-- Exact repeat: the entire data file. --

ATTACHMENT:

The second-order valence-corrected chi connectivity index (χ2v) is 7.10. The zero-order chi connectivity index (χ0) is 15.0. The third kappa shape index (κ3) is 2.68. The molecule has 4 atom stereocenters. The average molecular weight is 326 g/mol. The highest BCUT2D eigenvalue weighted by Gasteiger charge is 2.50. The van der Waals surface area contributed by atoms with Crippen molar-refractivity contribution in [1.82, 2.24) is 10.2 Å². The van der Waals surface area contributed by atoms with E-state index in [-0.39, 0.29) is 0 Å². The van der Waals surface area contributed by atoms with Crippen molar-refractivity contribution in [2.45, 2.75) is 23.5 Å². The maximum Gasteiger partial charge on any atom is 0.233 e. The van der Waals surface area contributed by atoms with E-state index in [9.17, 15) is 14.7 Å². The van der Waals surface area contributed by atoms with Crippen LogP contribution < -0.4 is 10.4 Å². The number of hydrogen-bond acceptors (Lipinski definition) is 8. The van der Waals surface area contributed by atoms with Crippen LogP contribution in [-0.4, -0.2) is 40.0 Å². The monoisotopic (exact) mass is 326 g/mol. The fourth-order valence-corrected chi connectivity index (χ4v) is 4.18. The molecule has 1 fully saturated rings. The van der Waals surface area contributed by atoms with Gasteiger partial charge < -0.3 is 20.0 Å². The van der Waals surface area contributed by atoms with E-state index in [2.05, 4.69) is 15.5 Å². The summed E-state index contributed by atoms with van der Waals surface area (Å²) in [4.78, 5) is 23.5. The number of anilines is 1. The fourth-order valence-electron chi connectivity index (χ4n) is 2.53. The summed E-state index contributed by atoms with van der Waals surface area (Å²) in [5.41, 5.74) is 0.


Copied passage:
The second-order valence-corrected chi connectivity index (χ2v) is 7.10. The zero-order chi connectivity index (χ0) is 15.0. The third kappa shape index (κ3) is 2.68. The molecule has 4 atom stereocenters. The average molecular weight is 326 g/mol. The highest BCUT2D eigenvalue weighted by Gasteiger charge is 2.50. The van der Waals surface area contributed by atoms with Crippen molar-refractivity contribution in [1.82, 2.24) is 10.2 Å². The van der Waals surface area contributed by atoms with E-state index in [-0.39, 0.29) is 0 Å². The van der Waals surface area contributed by atoms with Crippen molar-refractivity contribution in [2.45, 2.75) is 23.5 Å². The maximum Gasteiger partial charge on any atom is 0.233 e. The van der Waals surface area contributed by atoms with E-state index in [9.17, 15) is 14.7 Å². The van der Waals surface area contributed by atoms with Crippen LogP contribution < -0.4 is 10.4 Å². The number of hydrogen-bond acceptors (Lipinski definition) is 8. The van der Waals surface area contributed by atoms with Crippen LogP contribution in [-0.4, -0.2) is 40.0 Å². The monoisotopic (exact) mass is 326 g/mol. The fourth-order valence-corrected chi connectivity index (χ4v) is 4.18. The molecule has 1 fully saturated rings. The van der Waals surface area contributed by atoms with Gasteiger partial charge < -0.3 is 20.0 Å². The van der Waals surface area contributed by atoms with E-state index in [2.05, 4.69) is 15.5 Å². The summed E-state index contributed by atoms with van der Waals surface area (Å²) in [4.78, 5) is 23.5. The number of anilines is 1. The fourth-order valence-electron chi connectivity index (χ4n) is 2.53. The summed E-state index contributed by atoms with van der Waals surface area (Å²) in [5.41, 5.74) is 0.